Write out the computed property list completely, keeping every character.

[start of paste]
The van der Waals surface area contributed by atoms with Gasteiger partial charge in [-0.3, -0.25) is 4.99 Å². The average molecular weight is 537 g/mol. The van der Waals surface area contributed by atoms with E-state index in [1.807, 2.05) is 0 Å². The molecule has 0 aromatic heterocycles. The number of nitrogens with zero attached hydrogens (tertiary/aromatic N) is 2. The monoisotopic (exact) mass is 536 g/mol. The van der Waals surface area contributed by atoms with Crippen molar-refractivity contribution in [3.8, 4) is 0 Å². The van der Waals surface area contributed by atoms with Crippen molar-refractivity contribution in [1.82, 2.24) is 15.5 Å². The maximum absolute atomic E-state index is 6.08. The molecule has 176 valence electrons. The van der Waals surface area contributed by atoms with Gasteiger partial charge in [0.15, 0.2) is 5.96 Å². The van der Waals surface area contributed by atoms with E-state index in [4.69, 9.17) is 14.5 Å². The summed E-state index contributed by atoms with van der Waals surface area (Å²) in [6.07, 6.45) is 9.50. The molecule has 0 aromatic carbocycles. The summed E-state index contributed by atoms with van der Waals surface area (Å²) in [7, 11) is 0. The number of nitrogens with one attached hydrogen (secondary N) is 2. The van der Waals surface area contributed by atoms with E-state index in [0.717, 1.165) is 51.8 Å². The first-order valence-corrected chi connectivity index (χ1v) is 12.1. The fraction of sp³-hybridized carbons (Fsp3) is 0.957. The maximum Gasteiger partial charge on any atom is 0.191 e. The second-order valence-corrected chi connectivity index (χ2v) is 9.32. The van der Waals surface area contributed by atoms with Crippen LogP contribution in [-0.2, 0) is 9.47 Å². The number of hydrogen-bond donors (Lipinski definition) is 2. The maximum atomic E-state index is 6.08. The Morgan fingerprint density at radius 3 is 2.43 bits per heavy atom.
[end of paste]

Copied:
The van der Waals surface area contributed by atoms with Gasteiger partial charge in [-0.3, -0.25) is 4.99 Å². The average molecular weight is 537 g/mol. The van der Waals surface area contributed by atoms with E-state index in [1.807, 2.05) is 0 Å². The molecule has 0 aromatic heterocycles. The number of nitrogens with zero attached hydrogens (tertiary/aromatic N) is 2. The monoisotopic (exact) mass is 536 g/mol. The van der Waals surface area contributed by atoms with Crippen molar-refractivity contribution in [3.8, 4) is 0 Å². The van der Waals surface area contributed by atoms with Crippen molar-refractivity contribution in [1.82, 2.24) is 15.5 Å². The maximum absolute atomic E-state index is 6.08. The molecule has 176 valence electrons. The van der Waals surface area contributed by atoms with Gasteiger partial charge in [0.15, 0.2) is 5.96 Å². The van der Waals surface area contributed by atoms with E-state index in [4.69, 9.17) is 14.5 Å². The summed E-state index contributed by atoms with van der Waals surface area (Å²) in [6.07, 6.45) is 9.50. The molecule has 0 aromatic carbocycles. The summed E-state index contributed by atoms with van der Waals surface area (Å²) in [7, 11) is 0. The number of nitrogens with one attached hydrogen (secondary N) is 2. The van der Waals surface area contributed by atoms with E-state index in [0.717, 1.165) is 51.8 Å². The first-order valence-corrected chi connectivity index (χ1v) is 12.1. The fraction of sp³-hybridized carbons (Fsp3) is 0.957. The maximum Gasteiger partial charge on any atom is 0.191 e. The second-order valence-corrected chi connectivity index (χ2v) is 9.32. The van der Waals surface area contributed by atoms with Crippen LogP contribution in [-0.2, 0) is 9.47 Å². The number of hydrogen-bond donors (Lipinski definition) is 2. The maximum atomic E-state index is 6.08. The Morgan fingerprint density at radius 3 is 2.43 bits per heavy atom.